The end of the world's most important financial services number is in sight. The London Interbank Offered Rate (LIBOR) and other IBORs will cease at the end of 2021, presenting one of the most significant challenges that the financial services industry has ever faced. The impact will be far-reaching and will affect all firms with exposure to IBOR-linked financial products documentation.
As the transition from IBORs to Risk Free Rates (RFRs) reaches its "endgame", the pressure is ramping up for financial services firms and corporates to plan and execute their IBOR transition plans for legacy transactions, and move. Early planning and an understanding of how to manage the inherent risks is imperative. As a trusted advisor who has been closely involved with the evolution of IBOR transition from the very beginning, we understand the profound impact that the reform represents for firms and their businesses. We are here to help on the transition of legacy transactions to the new RFRs.
For new transactions, we have advised both buy and sell side derivatives referencing RFRs for some time and we also advised on the first multicurrency widely syndicated loan in the market which contemplated a switch to RFRs from LIBOR, so are fully versed in the documentation issues which arise in writing new financial products in a post-LIBOR world.
As with all regulatory reform, IBOR transition represents significant litigation risk. We have been alive to these risks from the start and we have considered the impact of each major regulatory development on the risk profile of IBOR transition (see our collection of banking litigation blog posts). The complexity of the transition process, and the inherent risk that it poses both to financial services firms and their customers, means that the potential for customer claims and regulatory scrutiny is likely to be high. It is important that careful steps are taken to mitigate those risks, which is why we have developed an integrated approach to transition strategy to leverage the knowledge and experience of our litigation and contentious regulatory experts.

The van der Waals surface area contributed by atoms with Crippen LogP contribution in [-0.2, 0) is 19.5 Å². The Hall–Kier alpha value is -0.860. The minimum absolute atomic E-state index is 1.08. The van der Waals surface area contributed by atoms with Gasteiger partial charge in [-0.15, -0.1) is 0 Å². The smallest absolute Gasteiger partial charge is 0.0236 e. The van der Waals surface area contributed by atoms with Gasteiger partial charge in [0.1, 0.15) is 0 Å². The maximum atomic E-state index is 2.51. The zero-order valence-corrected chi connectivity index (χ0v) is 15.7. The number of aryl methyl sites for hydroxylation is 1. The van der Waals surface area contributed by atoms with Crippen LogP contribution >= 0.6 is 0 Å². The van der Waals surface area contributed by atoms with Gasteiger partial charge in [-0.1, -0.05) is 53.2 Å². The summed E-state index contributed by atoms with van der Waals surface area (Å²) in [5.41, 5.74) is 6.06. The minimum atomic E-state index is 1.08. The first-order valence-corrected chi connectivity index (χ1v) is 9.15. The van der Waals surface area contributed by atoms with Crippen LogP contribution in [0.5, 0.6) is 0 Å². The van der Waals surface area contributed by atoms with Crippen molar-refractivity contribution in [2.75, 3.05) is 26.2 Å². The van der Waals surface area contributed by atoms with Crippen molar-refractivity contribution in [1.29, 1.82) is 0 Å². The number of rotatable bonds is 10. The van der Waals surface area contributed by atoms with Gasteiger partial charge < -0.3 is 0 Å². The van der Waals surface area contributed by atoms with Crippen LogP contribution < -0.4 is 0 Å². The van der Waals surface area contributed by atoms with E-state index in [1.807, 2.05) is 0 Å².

Through our participation in industry working groups and our close working relationships with the regulators, we continue to play an active role in shaping the approach of both the financial services sector and corporate clients to this disruptive event. This will ensure that by partnering with us, firms’ response to the move away from IBOR will be based on the very latest thinking in the market.
BRITISH AMERICAN TOBACCO
On its new £6 billion multi-currency revolving credit facility, the first widely syndicated credit facility executed globally to be linked to both the Sterling Overnight Index Average (SONIA) and the Secured Overnight Financing Rate (SOFR).
A global financial services firm
On its large-scale IBOR transition programme.
A GLOBAL BANK
On designing a risk taxonomy to allow different business lines to calibrate the risks associated with the bank’s approach to the issue of whether or not to continue to sell or distribute IBOR-linked products to customers.
NUMEROUS BANKS, BORROWERS AND MARKET COUNTERPARTIES
On IBOR transition management issues, including best practice in documentation, strategy and market developments.
A number of clients
On repapering support in relation to GDPR.
A leading financial services firm
On a review of their marketing materials in light of MIFID II.
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Amy is an experienced English law qualified partner and Global Head of the Debt Capital Markets practice. She advises both issuers and managers on international debt and equity-linked capital markets transactions helping clients on complex and innovative DCM transactions in multiple jurisdictions.